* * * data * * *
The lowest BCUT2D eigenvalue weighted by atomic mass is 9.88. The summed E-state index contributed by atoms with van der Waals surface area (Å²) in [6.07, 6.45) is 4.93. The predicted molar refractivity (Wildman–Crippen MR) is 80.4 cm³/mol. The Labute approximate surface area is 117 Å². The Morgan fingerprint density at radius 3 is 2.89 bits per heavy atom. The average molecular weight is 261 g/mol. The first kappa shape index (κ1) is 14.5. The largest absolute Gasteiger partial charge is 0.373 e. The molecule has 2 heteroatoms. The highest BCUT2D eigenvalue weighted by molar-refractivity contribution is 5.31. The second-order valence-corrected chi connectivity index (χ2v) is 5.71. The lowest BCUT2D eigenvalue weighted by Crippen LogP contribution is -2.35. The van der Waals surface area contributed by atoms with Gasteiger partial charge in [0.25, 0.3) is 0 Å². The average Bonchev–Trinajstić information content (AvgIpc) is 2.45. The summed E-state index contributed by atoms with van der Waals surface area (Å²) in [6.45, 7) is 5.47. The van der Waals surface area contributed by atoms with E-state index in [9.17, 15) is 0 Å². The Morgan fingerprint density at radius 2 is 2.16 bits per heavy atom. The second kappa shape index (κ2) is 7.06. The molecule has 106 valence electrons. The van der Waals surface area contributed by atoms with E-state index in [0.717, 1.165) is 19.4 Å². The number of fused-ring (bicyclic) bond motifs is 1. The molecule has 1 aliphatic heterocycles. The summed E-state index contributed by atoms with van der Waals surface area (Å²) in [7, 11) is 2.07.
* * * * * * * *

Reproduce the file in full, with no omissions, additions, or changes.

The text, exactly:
The lowest BCUT2D eigenvalue weighted by atomic mass is 9.88. The summed E-state index contributed by atoms with van der Waals surface area (Å²) in [6.07, 6.45) is 4.93. The predicted molar refractivity (Wildman–Crippen MR) is 80.4 cm³/mol. The Labute approximate surface area is 117 Å². The Morgan fingerprint density at radius 3 is 2.89 bits per heavy atom. The average molecular weight is 261 g/mol. The first kappa shape index (κ1) is 14.5. The largest absolute Gasteiger partial charge is 0.373 e. The molecule has 2 heteroatoms. The highest BCUT2D eigenvalue weighted by molar-refractivity contribution is 5.31. The second-order valence-corrected chi connectivity index (χ2v) is 5.71. The lowest BCUT2D eigenvalue weighted by Crippen LogP contribution is -2.35. The van der Waals surface area contributed by atoms with Gasteiger partial charge in [0.25, 0.3) is 0 Å². The average Bonchev–Trinajstić information content (AvgIpc) is 2.45. The summed E-state index contributed by atoms with van der Waals surface area (Å²) in [6.45, 7) is 5.47. The van der Waals surface area contributed by atoms with E-state index in [9.17, 15) is 0 Å². The Morgan fingerprint density at radius 2 is 2.16 bits per heavy atom. The second kappa shape index (κ2) is 7.06. The molecule has 106 valence electrons. The van der Waals surface area contributed by atoms with E-state index in [0.717, 1.165) is 19.4 Å². The number of fused-ring (bicyclic) bond motifs is 1. The molecule has 1 aliphatic heterocycles. The summed E-state index contributed by atoms with van der Waals surface area (Å²) in [7, 11) is 2.07.